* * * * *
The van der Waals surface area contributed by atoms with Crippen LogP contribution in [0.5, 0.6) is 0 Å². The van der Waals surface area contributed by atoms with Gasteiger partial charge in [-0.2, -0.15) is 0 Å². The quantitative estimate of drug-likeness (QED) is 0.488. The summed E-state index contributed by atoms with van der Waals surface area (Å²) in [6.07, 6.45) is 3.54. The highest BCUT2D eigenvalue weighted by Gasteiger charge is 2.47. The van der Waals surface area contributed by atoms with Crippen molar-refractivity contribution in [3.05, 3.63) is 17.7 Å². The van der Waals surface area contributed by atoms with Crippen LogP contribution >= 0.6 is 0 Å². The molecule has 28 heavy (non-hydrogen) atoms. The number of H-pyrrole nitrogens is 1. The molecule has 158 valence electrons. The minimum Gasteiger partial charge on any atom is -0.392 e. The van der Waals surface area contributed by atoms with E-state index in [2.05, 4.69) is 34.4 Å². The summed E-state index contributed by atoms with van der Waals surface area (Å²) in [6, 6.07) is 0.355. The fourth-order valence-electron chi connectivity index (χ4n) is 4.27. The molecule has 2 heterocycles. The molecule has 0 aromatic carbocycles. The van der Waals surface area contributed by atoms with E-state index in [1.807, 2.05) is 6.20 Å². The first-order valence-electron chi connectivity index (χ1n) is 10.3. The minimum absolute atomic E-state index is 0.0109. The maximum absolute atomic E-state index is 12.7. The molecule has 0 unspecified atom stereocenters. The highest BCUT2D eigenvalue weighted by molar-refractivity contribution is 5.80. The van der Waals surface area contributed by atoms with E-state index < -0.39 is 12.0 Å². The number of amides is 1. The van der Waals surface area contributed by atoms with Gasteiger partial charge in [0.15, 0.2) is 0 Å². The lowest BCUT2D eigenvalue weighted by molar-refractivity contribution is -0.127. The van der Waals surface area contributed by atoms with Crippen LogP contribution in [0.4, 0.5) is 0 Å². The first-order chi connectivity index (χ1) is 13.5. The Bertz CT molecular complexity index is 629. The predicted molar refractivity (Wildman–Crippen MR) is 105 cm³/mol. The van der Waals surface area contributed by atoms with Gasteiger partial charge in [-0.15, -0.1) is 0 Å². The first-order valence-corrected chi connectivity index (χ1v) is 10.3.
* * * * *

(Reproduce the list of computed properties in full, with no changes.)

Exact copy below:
The van der Waals surface area contributed by atoms with Crippen LogP contribution in [0.5, 0.6) is 0 Å². The van der Waals surface area contributed by atoms with Gasteiger partial charge in [-0.2, -0.15) is 0 Å². The quantitative estimate of drug-likeness (QED) is 0.488. The summed E-state index contributed by atoms with van der Waals surface area (Å²) in [6.07, 6.45) is 3.54. The highest BCUT2D eigenvalue weighted by Gasteiger charge is 2.47. The van der Waals surface area contributed by atoms with Crippen molar-refractivity contribution in [3.05, 3.63) is 17.7 Å². The van der Waals surface area contributed by atoms with Crippen LogP contribution >= 0.6 is 0 Å². The molecule has 28 heavy (non-hydrogen) atoms. The number of H-pyrrole nitrogens is 1. The molecule has 158 valence electrons. The minimum Gasteiger partial charge on any atom is -0.392 e. The van der Waals surface area contributed by atoms with E-state index in [2.05, 4.69) is 34.4 Å². The summed E-state index contributed by atoms with van der Waals surface area (Å²) in [6, 6.07) is 0.355. The fourth-order valence-electron chi connectivity index (χ4n) is 4.27. The molecule has 2 heterocycles. The molecule has 0 aromatic carbocycles. The van der Waals surface area contributed by atoms with E-state index in [1.807, 2.05) is 6.20 Å². The first-order valence-electron chi connectivity index (χ1n) is 10.3. The minimum absolute atomic E-state index is 0.0109. The maximum absolute atomic E-state index is 12.7. The molecule has 0 unspecified atom stereocenters. The highest BCUT2D eigenvalue weighted by molar-refractivity contribution is 5.80. The van der Waals surface area contributed by atoms with E-state index < -0.39 is 12.0 Å². The number of amides is 1. The van der Waals surface area contributed by atoms with Gasteiger partial charge in [0.15, 0.2) is 0 Å². The lowest BCUT2D eigenvalue weighted by molar-refractivity contribution is -0.127. The van der Waals surface area contributed by atoms with Crippen LogP contribution in [0.4, 0.5) is 0 Å². The first-order chi connectivity index (χ1) is 13.5. The Bertz CT molecular complexity index is 629. The predicted molar refractivity (Wildman–Crippen MR) is 105 cm³/mol. The van der Waals surface area contributed by atoms with Gasteiger partial charge in [-0.15, -0.1) is 0 Å². The first-order valence-corrected chi connectivity index (χ1v) is 10.3.